Financial statements present the results of operations and indicate the financial position of the company. The three fundamental statements used by companies are:
Balance Sheet / Statement of Financial Position
Income Statement / Profit & Loss Statement
Cash Flow Statement
What does each statement stand for, and how should we distinguish one from the other?
The Balance sheet displays the company’s total assets (i.e. resources owned or controlled by the company), and how these assets are financed, through either liabilities (i.e. legal obligations or debt) or equity (i.e. shared capital and retained earnings). It therefore tells you whether the company is able to pay its bills on time, whether it has sufficient financial flexibility to acquire capital and whether it is able to distribute cash in the form of dividends to the company’s owners.
Current assets refer to cash or cash equivalents that would be expected to be used during the normal operating cycle of the business, usually one year. Non-current assets, on the other hand, are those that cannot be easily converted into cash or cash equivalents. These include buildings, equipment, and trademarks.
Similarly, current liabilities are debts or obligations that need to be paid within one year, such as bills payable and accrued expenses. These should be closely watched by management to ensure that the company possesses enough liquidity from current assets to guarantee that the debts or obligations can be met. Non-current liabilities are those debts or obligations that are to be settled in over a year’s time, such as bonds payable and deferred tax liabilities. They are crucial in determining a company’s long-term solvency. If a company is unable to repay its long-term liabilities when they become due, then the company will face a solvency crisis.
With reference to the equity component, shared capital relates to the amount invested by a company’s shareholders for use in the business. It remains separate from any other equity generated by the business itself, as the latter amounts will flow directly into the retained earnings account.
As a result, the foundation of the Balance Sheet lies in the following key accounting equation:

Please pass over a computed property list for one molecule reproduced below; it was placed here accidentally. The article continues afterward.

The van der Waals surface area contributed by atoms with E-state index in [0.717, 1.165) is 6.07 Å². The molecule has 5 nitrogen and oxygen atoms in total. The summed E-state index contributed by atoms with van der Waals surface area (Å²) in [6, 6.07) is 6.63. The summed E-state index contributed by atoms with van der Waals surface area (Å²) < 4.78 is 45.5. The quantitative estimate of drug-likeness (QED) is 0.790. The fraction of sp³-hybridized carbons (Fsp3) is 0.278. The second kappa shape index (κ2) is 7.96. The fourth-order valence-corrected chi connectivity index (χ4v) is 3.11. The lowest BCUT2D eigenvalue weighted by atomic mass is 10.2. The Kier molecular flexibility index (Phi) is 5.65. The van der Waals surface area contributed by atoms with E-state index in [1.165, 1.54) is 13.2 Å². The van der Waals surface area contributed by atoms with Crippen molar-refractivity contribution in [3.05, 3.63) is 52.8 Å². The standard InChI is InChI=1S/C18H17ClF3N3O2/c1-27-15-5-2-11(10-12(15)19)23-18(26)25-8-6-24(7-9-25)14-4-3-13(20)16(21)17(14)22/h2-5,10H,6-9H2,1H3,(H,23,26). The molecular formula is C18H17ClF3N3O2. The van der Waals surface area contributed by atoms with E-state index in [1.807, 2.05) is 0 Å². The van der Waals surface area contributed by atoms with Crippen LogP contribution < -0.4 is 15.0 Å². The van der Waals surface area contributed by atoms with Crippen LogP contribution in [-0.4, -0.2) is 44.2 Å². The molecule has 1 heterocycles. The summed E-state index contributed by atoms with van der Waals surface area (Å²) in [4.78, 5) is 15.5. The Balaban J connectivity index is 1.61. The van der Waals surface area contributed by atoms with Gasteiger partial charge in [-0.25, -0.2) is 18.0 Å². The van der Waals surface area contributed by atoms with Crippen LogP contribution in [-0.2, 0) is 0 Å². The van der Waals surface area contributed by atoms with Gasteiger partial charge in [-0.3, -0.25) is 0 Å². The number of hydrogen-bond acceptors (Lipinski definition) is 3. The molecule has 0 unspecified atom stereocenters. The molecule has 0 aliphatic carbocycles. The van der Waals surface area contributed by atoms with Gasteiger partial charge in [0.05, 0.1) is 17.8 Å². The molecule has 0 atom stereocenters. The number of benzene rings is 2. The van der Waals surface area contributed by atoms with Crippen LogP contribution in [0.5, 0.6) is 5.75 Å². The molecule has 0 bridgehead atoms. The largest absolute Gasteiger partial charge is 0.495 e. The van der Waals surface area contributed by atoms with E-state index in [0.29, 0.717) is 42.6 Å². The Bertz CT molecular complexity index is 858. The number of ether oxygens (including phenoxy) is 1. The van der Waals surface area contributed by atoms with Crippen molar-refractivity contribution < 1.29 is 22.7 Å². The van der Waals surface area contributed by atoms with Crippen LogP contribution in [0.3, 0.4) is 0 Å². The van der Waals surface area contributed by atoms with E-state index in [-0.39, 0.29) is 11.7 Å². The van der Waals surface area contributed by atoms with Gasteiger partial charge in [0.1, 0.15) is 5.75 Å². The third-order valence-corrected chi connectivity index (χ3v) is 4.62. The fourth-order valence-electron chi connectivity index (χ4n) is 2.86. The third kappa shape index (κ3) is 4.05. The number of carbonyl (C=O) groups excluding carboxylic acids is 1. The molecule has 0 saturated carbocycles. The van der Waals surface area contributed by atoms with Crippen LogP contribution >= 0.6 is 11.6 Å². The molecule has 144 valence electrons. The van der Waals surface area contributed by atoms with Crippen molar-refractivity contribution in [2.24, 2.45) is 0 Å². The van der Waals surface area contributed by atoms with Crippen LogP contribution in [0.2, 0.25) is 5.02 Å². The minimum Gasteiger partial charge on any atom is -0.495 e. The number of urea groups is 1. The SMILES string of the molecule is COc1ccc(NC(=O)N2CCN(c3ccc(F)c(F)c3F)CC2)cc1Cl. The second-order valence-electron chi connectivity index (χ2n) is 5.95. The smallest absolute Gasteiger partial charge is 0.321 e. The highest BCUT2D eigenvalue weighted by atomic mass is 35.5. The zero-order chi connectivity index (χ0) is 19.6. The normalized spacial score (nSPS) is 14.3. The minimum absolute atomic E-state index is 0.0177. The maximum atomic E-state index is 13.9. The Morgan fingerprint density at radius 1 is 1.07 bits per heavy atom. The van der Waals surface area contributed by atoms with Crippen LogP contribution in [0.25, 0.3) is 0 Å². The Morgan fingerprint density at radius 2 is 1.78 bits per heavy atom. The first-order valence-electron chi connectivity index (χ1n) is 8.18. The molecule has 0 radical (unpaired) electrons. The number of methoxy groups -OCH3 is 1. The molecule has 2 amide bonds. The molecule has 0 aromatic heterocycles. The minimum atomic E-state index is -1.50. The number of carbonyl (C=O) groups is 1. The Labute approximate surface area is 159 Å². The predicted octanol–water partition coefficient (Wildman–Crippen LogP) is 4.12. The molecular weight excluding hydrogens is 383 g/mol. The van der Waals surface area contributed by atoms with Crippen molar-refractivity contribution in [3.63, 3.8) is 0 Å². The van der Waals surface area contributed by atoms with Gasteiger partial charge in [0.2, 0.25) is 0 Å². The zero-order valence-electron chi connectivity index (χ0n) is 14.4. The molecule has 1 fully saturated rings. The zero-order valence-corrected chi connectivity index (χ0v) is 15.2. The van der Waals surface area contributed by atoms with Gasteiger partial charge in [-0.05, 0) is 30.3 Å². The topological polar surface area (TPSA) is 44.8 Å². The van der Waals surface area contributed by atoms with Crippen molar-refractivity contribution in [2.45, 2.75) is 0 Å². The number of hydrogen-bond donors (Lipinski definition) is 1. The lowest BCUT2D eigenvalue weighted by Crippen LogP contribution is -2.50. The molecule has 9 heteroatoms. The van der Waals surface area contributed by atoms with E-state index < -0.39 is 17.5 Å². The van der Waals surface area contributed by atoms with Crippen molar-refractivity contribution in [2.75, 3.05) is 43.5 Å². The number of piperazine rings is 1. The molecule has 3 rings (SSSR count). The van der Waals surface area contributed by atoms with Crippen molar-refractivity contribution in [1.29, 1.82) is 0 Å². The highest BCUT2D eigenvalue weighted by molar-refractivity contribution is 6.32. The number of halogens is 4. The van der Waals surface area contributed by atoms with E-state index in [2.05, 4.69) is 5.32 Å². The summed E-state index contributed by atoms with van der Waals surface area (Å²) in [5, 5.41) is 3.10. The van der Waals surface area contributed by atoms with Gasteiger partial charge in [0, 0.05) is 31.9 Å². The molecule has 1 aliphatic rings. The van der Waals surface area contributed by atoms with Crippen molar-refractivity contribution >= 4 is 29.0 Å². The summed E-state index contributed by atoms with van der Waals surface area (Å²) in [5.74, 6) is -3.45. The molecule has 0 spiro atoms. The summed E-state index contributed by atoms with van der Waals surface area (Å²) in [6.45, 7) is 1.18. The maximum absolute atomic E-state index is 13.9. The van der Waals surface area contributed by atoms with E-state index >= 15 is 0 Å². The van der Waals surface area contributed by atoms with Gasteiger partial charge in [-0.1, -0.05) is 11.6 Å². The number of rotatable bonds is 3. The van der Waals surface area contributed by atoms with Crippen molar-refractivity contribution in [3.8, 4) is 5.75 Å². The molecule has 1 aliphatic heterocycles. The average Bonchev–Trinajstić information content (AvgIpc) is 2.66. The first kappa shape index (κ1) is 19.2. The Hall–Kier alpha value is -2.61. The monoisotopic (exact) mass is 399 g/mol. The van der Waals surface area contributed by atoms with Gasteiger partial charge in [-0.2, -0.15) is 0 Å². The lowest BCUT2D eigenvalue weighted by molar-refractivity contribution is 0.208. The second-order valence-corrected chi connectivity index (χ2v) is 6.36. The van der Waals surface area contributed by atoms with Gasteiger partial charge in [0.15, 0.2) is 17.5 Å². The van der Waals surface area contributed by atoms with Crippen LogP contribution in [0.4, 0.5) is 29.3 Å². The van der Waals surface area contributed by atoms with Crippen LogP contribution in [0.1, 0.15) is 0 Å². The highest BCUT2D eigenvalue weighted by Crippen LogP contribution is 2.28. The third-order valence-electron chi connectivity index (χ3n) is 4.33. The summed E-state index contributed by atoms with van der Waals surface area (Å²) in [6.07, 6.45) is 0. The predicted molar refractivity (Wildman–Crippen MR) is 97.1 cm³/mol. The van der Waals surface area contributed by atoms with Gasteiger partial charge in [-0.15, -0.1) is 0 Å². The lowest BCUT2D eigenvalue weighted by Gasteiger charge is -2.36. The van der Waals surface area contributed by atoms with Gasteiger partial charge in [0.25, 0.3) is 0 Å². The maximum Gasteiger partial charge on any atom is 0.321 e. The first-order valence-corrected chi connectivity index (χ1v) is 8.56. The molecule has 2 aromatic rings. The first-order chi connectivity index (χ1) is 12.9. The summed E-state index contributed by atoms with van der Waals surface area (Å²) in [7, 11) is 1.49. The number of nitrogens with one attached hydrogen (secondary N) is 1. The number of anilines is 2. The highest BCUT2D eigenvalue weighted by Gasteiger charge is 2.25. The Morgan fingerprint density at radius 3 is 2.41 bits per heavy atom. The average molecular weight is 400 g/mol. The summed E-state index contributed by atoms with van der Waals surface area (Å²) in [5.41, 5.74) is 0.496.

Whilst the Balance Sheet determines a company’s financial position, the Income Statement focuses directly on the company’s profit and loss over a specific period of time. It is determined by taking all revenues and subtracting all expenses from both operating activities (i.e. regular business operations) and non-operating activities (i.e. all other external operations).
Like the Balance Sheet, the Income Statement comprises of several line items which may slightly vary between different companies, as expenses and income rely on the type of operations or business conducted.
The income generated from continuing operations is the heart of the Income Statement. Operating expenses (which include salaries, rent, insurance and marketing costs) are deducted from the company’s total revenue to provide the Operating Income, also known as ‘Earnings Before Interest and Taxes’ (EBIT). Once that is calculated, the Income Statement goes on to list the non-operational revenues and expenses. The bottom line is ultimately the ‘net income’ (or ‘net loss’), which then goes on to be divided by the weighted average shares to the determine the Earnings Per Share.
Cash Flow Statement
As the name implies, the Cash Flow Statement shows how much cash is generated and used during a given timeframe. It is built on three main categories: (1) operating activities, (2) investing activities, and (3) financing activities of a company.
The total cash resulting from or used by all three activities is summed to obtain the total change in cash for the specified timeframe, which is then added to the opening cash balance to arrive at the cash flow statement’s bottom line, the closing cash balance.
Following up on this, there are essentially two kinds of cash flows:
- Positive cash flow: when inflowing cash exceeds outflowing cash
- Negative cash flow: when outflowing cash exceeds inflowing cash.
The statement captures both the current operating results and the accompanying changes in the balance sheet. As an analytical tool, the statement of cash flows is useful in determining the short-term viability of a company.
Businesses fail in the long term through lack of profit, but in the short term, they fail because they don’t have enough cash to pay their bills. Managing your cash flow effectively is therefore absolutely essential and it is the key to business survival.